'There's probably a difference here between the hard and soft cores of tourism,' added Hunter. '[You could] go on a trek through Mongolia where you sit on the back of a camel and eat like locals; if you go to the Philippines or Thailand and visit an eco-park once and the rest of the time live in a luxury hotel, your impact is going to be huge.'

This point is backed by Guglielmi. 'The problem is coming from the word eco-tourism, which is interpreted in any country in a different way,' he said. 'We range from places where eco-tourism is interpreted as tents, to other countries, particularly along the south Mediterranean shores, where the word is simply greening five-star hotels along the coastline for kilometres.'

Then there is the issue of food. On one level, fair trade products give small producers in developing countries access to lucrative markets. On the other hand, importing of the stuff from thousands of miles away increasingly contributes to food-mile pollution.

Similarly, moves to keep our children 'eco-friendly' are criticised for their impracticality. Disposable nappies are rated a godsend by most parents, while a 2005 Environment Agency study concluded there was little difference between washable and disposable nappies in terms of their ecological impact.

In any case, retail analyst Richard Hyman, a consultant at Verdict Research, said he was far from convinced that British consumers are prepared to sacrifice rock bottom prices for peace of mind. 'We live in a world where most people are keen to support their local shops but don't do anything about it,' he said. 'People are happy to talk about ethical awareness but when it comes to consumer patterns the talk is not reflected.'

The road to achieving a true, ethical, sustainable lifestyle is going to be a rocky one, in other words. However, that does not mean the goal is not worth pursuing, say supporters. They point out to the often horrific impact that westerners can have on the developing world, both in terms of the cost to the environment and in human lives.

Last week, three separate incidents in Bangladesh garment factories resulted in the deaths of several hundred people. Fires broke out at two factories in Bangladesh's port city of Chittagong and a third factory collapsed in the capital, Dhaka. Inside the factories were clothes bound for Europe and America. Not one of the incidents was reported in UK newspapers. Yet they demonstrate the terrible price that is sometimes paid to produce items we take for granted.

Such incidents give the ethical movement its impetus and are likely to continue to keep pressure on businesses so that they ensure products and services are provided in a way that is morally acceptable to most individuals. It may prove tricky to work out the details of ethical living programmes but there is always going to be a desire to achieve them.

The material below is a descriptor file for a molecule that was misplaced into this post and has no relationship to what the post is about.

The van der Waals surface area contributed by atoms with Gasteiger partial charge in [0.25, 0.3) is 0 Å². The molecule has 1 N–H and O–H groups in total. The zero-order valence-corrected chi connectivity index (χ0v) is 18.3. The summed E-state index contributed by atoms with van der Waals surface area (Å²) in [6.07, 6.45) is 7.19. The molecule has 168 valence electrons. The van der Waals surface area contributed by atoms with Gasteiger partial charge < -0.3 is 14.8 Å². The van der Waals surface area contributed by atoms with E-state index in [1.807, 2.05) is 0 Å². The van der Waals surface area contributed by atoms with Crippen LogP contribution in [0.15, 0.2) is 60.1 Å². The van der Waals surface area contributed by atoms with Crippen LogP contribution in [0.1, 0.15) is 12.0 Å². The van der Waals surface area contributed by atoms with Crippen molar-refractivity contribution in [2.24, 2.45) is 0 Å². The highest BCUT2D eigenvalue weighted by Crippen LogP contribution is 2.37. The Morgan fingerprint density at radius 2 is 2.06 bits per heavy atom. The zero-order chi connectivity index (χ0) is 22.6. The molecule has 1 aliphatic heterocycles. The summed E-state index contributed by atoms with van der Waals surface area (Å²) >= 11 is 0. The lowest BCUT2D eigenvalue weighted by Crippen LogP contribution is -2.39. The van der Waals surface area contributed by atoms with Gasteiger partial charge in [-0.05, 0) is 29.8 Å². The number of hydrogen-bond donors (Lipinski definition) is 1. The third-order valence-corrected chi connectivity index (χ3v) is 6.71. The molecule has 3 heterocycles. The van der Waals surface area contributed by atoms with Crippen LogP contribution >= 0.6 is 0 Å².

And in the end, we will all benefit, according to Kendal Murray. 'I have never lived anywhere remotely as friendly as this,' she said of BedZED. 'There is a sense of community here that is a direct result of the fact we all feel linked by the common cause of environmental living. When I tend to my vegetables in my allotment or walk to the recycling tip, I meet my neighbours and we talk. Everywhere else I have lived, people go from their doors to their cars and disappear in a gust of petrol fumes.'


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Insurance Journal: UNEP Enacts Kyoto Compliance Rules

March 6, 2006


The United Nations Environment Program (UNEP) has formally launched a compliance system for the Kyoto Protocol, the international treaty to reduce greenhouse gas emissions. The system applies to those countries that have signed the Kyoto Protocol, but does not affect the U.S., China, India or other countries that have failed to ratify the pact.

Klaus Toepfer, Executive Director of The United Nations Framework Convention on Climate Change (UNFCCC) commented: "Climate change is the most serious challenge facing the world and the Kyoto Protocol is the internationally agreed mechanism for averting it".

The regulatory system contains both an enforcement branch and a facilitative branch. The enforcement wing has the power to decide on the consequences for countries encountering difficulties in meeting their commitments by 2012. The other branch is designed to promote compliance by offering countries advice and assistance.

"Kyoto has many carrots including the chance for developed nations to offset some of their emissions in developing countries through tree planting and renewable energy schemes, up to participating in the emerging carbon trading markets," Toepfer continued. "With today's announcement, the Protocol also has teeth, as befits a legally binding treaty. This in turn adds to the integrity of Kyoto and its provisions, in particular the credibility of the emissions trading markets."